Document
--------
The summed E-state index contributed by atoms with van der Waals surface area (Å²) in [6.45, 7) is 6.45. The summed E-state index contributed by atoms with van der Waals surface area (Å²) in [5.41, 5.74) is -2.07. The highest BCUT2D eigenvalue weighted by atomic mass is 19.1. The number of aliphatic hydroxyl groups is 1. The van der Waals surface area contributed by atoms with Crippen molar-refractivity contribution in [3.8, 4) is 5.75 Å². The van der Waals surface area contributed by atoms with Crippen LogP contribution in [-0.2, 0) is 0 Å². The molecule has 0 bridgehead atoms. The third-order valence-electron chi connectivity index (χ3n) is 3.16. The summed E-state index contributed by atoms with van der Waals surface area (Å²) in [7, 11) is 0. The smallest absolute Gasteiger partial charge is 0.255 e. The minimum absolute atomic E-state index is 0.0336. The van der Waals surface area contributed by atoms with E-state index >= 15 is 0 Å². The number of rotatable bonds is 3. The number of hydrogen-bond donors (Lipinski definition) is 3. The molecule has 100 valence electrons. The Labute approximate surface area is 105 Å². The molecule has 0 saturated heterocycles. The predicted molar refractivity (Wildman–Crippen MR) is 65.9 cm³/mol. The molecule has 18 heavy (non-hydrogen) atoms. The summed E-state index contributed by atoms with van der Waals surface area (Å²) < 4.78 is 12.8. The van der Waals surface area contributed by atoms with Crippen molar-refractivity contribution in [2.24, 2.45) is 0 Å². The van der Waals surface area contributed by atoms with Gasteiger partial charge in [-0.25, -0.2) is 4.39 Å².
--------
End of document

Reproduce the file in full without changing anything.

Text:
The summed E-state index contributed by atoms with van der Waals surface area (Å²) in [6.45, 7) is 6.45. The summed E-state index contributed by atoms with van der Waals surface area (Å²) in [5.41, 5.74) is -2.07. The highest BCUT2D eigenvalue weighted by atomic mass is 19.1. The number of aliphatic hydroxyl groups is 1. The van der Waals surface area contributed by atoms with Crippen molar-refractivity contribution in [3.8, 4) is 5.75 Å². The van der Waals surface area contributed by atoms with Crippen LogP contribution in [-0.2, 0) is 0 Å². The molecule has 0 bridgehead atoms. The third-order valence-electron chi connectivity index (χ3n) is 3.16. The summed E-state index contributed by atoms with van der Waals surface area (Å²) in [7, 11) is 0. The smallest absolute Gasteiger partial charge is 0.255 e. The minimum absolute atomic E-state index is 0.0336. The van der Waals surface area contributed by atoms with E-state index >= 15 is 0 Å². The number of rotatable bonds is 3. The number of hydrogen-bond donors (Lipinski definition) is 3. The molecule has 100 valence electrons. The Labute approximate surface area is 105 Å². The molecule has 0 saturated heterocycles. The predicted molar refractivity (Wildman–Crippen MR) is 65.9 cm³/mol. The molecule has 18 heavy (non-hydrogen) atoms. The summed E-state index contributed by atoms with van der Waals surface area (Å²) < 4.78 is 12.8. The van der Waals surface area contributed by atoms with Crippen molar-refractivity contribution in [2.24, 2.45) is 0 Å². The van der Waals surface area contributed by atoms with Gasteiger partial charge in [-0.25, -0.2) is 4.39 Å².